Such a philosophy implies the total abandonment of the search for eternal truth, and though its application has led to the palliation of human misery in certain directions, it has undoubtedly increased it in others, notably by giving the rein to individualism, and thus sanctioning the rapid erection of a civilisation based chiefly on the will to exploit. Nor has it succeeded in dispelling the pall of darkness and ignorance that confronts the human mind wherever it turns.
The philosophy of Yoga may be said, in a sense, to be nothing more than an extension of certain tendencies of Western philosophy, but both in its aims and its method, as well as in its results, it also presents a very striking contrast. The philosophy is officially called Advaita Vedanta. Advaita means that it treats of God as a single, or more correctly, a non-dual Substance comprehending all and underlying all that appears; Vedanta means that it is based on the last portion of the Vedas, that is, the Upanishads, Sanskrit classics in which inspired prophets poured out their experience of the nature of God, the world and the human soul, while in a state of ecstasy.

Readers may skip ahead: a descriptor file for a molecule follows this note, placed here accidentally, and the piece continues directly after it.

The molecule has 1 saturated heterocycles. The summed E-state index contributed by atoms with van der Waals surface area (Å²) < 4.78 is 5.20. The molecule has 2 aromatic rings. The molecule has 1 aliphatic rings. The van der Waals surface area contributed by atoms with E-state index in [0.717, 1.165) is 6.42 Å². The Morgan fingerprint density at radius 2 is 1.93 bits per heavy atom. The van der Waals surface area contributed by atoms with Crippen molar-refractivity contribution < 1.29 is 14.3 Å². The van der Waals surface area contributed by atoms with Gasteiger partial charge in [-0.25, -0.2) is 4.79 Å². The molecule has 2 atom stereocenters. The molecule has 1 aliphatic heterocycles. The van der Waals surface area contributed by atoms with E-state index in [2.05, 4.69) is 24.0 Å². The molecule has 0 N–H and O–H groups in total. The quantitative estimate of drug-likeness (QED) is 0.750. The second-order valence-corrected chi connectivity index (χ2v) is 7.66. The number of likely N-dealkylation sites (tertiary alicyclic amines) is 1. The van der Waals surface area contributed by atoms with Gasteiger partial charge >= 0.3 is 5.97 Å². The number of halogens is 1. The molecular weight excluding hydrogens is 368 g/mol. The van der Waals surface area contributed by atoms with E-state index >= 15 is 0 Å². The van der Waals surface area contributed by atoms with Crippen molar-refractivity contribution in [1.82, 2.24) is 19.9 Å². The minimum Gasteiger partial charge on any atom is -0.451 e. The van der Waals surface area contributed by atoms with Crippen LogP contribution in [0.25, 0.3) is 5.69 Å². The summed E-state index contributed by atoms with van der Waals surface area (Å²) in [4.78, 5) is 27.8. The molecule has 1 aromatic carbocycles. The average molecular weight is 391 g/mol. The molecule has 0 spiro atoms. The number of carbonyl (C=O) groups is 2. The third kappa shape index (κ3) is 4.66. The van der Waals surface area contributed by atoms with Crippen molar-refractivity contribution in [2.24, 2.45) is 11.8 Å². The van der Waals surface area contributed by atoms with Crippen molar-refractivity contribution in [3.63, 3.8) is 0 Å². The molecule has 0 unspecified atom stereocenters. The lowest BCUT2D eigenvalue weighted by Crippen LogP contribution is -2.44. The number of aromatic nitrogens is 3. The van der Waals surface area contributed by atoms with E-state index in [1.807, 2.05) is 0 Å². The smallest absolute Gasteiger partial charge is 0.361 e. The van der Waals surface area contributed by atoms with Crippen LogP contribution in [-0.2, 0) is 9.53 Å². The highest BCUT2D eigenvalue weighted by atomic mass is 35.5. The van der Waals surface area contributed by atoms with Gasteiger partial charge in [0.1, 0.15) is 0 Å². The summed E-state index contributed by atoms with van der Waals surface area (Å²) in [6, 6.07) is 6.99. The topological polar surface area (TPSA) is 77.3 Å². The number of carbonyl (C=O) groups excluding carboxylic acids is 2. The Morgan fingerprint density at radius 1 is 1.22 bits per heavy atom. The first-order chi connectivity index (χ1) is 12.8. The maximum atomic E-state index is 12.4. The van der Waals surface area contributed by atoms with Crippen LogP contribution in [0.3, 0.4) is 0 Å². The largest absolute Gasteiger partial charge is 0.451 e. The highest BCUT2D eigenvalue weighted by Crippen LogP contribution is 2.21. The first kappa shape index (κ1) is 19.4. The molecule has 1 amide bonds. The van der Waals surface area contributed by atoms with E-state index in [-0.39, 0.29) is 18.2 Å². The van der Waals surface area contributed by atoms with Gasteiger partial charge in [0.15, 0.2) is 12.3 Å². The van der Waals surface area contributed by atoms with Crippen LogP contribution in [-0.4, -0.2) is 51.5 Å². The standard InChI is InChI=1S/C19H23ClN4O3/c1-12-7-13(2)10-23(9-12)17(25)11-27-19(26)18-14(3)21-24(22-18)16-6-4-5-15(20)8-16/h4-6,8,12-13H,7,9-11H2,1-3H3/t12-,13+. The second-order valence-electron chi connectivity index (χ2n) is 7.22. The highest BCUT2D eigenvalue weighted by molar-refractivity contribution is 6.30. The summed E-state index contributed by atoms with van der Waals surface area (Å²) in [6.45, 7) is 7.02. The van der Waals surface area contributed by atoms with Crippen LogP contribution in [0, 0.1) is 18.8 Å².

Other standard classics are the Yoga Vasishtha of Valmiki, the works of Shri Shankaracharya, and the Bhagavad-Gita as interpreted by that philosopher. It teaches how each man, subject to certain conditions, can discover for himself, the one changeless eternal Substance that lies hidden behind the fluctuating appearances of matter, not as a mental abstraction or an intellectual postulate, but as a direct intuitive experience.
The whole philosophy has no other purpose than to help the student to undergo this experience. Hence, although the Yogic classics contain interesting explanations of the mechanical aspects of the material world, and although qualified scholars of Advaita have always shown their readiness to defend their tenets aganst all objectors by logic, it is not really by these tests that the philosophy stands or falls.
The real test is the subjective one of whether the student can sufficiently purify his mind, by discipline and devotion, to awaken the latent faculty of intuition, which will enable him to experience the pure non-dual Spirit of which Advaita Vedanta treats.